Yasir Naqvi, Ontario’s minister of community safety and correctional services announced his intent to ban “random and arbitrary carding.” Community groups and activists have long been pressuring the government to eliminate this practice.
Carding, which has been described as “community engagement” by Toronto’s police force, is seen as a racist policy by many. It allows police to interrogate people without clear indication that they have committed a crime.
“These new draft regulations are a long awaited step in the right direction by those in positions of power, however we still have a very long way to go,” says Hashim Yussuf, a UTMSU Board of Directors member who also sits on the Toronto Police Advisory Committee for Review.
Meaghan Gray, spokesperson for the Toronto Police Service, spoke in support of intelligence-led carding. “The benefits… not only assist police with identifying and arresting offenders but also help to exonerate innocent people who may otherwise be suspects of a crime.” She emphasized, however, that the Toronto Police Service sees arbitrary carding that is not intelligence-led but motivated by prejudice as “unacceptable.”
Dissecting the implications of the government’s decision
Akwasi Owusu-Bempah, a former PhD candidate at U of T with specialization in race and policing in Toronto, told The Varsity that the government’s recent decision to end arbitrary carding does not mean that carding has been banned entirely. “‘Arbitrary’ use of the practice is to cease. What that looks like in practice is yet to be seen.”
Yussuf echoed Owusu-Bempah’s sentiments: “just because there is a law saying that a cop can’t randomly card someone, doesn’t stop the cop from making up a fake reason and continuing,” he said.
Yussuf further stated that he does not believe that regulating carding, which the government has proposed, is the right approach. “The provincial government had to do something and change the environment or the perceptions around it. Politics is all about keeping a good face even if that means making changes that don’t really matter.” Activists such as Yussuf and those associated with the Black Lives Matter movement are not satisfied with the regulation of carding and advocate for the elimination of the practice in its entirety.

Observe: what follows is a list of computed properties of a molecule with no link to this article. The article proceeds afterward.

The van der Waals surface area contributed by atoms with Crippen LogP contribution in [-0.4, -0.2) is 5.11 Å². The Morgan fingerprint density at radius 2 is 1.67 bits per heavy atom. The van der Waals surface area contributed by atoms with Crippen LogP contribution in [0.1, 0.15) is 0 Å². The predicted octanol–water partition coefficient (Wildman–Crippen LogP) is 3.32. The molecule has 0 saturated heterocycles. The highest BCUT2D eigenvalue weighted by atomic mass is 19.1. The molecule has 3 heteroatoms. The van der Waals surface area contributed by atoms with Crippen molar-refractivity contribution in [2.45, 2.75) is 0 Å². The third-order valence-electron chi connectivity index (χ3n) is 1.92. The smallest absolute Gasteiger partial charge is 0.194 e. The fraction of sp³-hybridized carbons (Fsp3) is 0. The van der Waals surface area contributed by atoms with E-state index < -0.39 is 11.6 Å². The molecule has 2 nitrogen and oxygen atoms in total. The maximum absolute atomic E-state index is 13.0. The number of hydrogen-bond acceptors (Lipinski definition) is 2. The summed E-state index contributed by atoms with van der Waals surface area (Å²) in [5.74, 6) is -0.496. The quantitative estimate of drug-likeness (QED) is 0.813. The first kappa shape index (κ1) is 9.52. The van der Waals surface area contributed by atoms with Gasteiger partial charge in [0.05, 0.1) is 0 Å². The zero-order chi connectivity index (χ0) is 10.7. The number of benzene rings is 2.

Jessica Kirk, Scarborough Campus Students’ Union’s (SCSU) vice-president equity, is also skeptical about the effectiveness of the government’s new regulations on carding. “Eliminating [arbitrary] carding without a more wholehearted approach to addressing the underlying issues like racial profiling is like putting a small Band-Aid on an open wound.”
Gray outlined the ways Toronto Police Services has worked to address racial profiling. “Like everyone else, police officers have biases. We train our officers to recognize and manage these biases. Having these biases does not equate to racial profiling; acting on them does. When that happens, the service holds those members accountable for their actions.”
U of T’s relationship to carding and racial profiling
Kirk described how U of T students have been affected by carding. “Students have spoken to me about numerous accounts of racial profiling, carding, and hostile interactions with the police. All students who have spoken to me were black themselves, or have spoken to me about being carded when among a group of friends who are black.”
Seeing the effect carding and racial profiling has on the U of T community, Owusu-Bempah said that he strongly encourages student engagement, and Kirk mentioned that the SCSU continues to actively support the grassroots organization Black Lives Matter Toronto.
Yussuf also believes that U of T should play a strong role in fighting racial discrimination in the police force, suggesting ways the U of T community can become involved. “As the premier university in Canada, our university can provide lots of academic research into creating new policies for the government and police. The university can invest its resources into giving folks like Black Lives Matter Toronto a voice to organize and educate… The students and population of the university just needs to hold the administration and top decision makers accountable, if we want to see change that is.”
While Ontario’s alters the practice of carding, U of T, Toronto’s academics, activists, and students remain wary when considering the new regulations as a solution to a deeper race issue. “Don’t get me wrong,” Owusu-Bempah said “things have changed, but much still stays the same.”